Positive back pressure EGR valve - There is usually a "P" stamped on the part code of the valve of this type. In this valve, the exhaust gases freely flow in the pintle shaft. The pressure of these gases controls the movement of the shaft and allows the air to flow inside the engine.

Negative back pressure EGR valve - This type looks very similar to the positive back pressure type, though you can recognize this by the "N" stamped on it. This type is controlled by two things: engine vacuum, which creates back pressure, and impulses, which regulates gas flow into the engine.

Other factors you should consider

Once you have figured out the right EGR valve type for your ride, you need to check on the quality, brand, and price. Quality and brand go hand in hand since well-known labels are known for their durable products and reliable warranties. As for price, it's best to take a look at what various retailers have to offer and compare rates. Don't forget to check if what you're buying already includes all the essential mounting hardware such as gaskets, bolts, and hose connectors. You'd want a EGR Valve Replacement that's easy to install especially if you are planning to do it all on your own.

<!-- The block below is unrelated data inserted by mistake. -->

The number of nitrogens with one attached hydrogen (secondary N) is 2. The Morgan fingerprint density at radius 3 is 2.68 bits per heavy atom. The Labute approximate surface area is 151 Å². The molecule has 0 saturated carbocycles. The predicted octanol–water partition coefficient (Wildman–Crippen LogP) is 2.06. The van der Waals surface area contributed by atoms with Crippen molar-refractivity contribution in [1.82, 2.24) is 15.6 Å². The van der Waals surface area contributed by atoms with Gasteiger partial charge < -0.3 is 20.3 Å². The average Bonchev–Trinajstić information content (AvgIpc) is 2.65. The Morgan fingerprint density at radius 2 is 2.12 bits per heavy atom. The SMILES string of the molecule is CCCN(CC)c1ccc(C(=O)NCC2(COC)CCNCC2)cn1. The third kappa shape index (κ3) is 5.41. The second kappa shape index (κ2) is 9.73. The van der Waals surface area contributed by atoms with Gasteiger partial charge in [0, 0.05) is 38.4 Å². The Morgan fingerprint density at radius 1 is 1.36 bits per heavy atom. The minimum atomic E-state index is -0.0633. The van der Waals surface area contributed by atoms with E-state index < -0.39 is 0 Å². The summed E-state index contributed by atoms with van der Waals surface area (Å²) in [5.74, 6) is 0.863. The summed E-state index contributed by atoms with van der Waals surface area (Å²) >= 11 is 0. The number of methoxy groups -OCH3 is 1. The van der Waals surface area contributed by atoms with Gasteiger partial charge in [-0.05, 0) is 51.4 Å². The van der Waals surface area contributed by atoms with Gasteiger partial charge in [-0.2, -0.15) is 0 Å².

How to Replace an EGR Valve

It's easy to tell if your car is having problems with its EGR valve. In most cases, there are two scenarios. When the valve is stuck open, it causes leak in the vacuum that often results in low combustion, and engine stall. This is because the engine is full of exhaust gases that oxygen cannot penetrate inside to initiate combustion. The other problem is when the valve is stuck closed. The level of nitrogen oxide continues to rise because it cannot escape through the exhaust pipe. It causes spark knock or a disruption in engine timing. Either of these two can give you a hard time driving your car so it's better to change the EGR valve in your car ASAP.

Replacing the EGR valve is very easy! Get your tools ready and begin.

Difficulty Level: Easy

Duration: 20 minutes

Tools:

  • Socket set
  • Phillips screwdriver
  • Wrench

Follow these steps:

Step 1: Refer to your vehicle owner's manual to locate the EGR valve. The location may be different depending on the type and model of the car.

Step 2: Disconnect your car's battery.

Step 3: Disconnect the intake hose, the vacuum hose, and all the wirings attached to the EGR valve. You can use the screwdriver to remove them.

Step 4: Unscrew the bolts that hold the valve to the car's engine. Use the socket wrench to remove the valve from the EGR tube. If you see that there are holes in the valve itself, you definitely need to replace it. If there are no holes, cleaning the valve with carburetor cleaner, gasket scraper and small drill bit will do the trick.

Step 5: If replacement is necessary, get the new one and insert it to where you've taken out the old one. Put back all the wires, hoses, and bolts that you removed.

Step 6: It's time to reconnect the battery. A test drive is important if you want to see if everything is working well.

EGR Valve Buyer’s Guide

Summary

  • Exhaust gas recirculation (EGR) systems divert a measured amount of exhaust gases into the intake tract under particular operating conditions.
  • EGR systems aim to eliminate NOx by reusing exhaust gases to dilute the air-fuel mixture in the combustion chamber.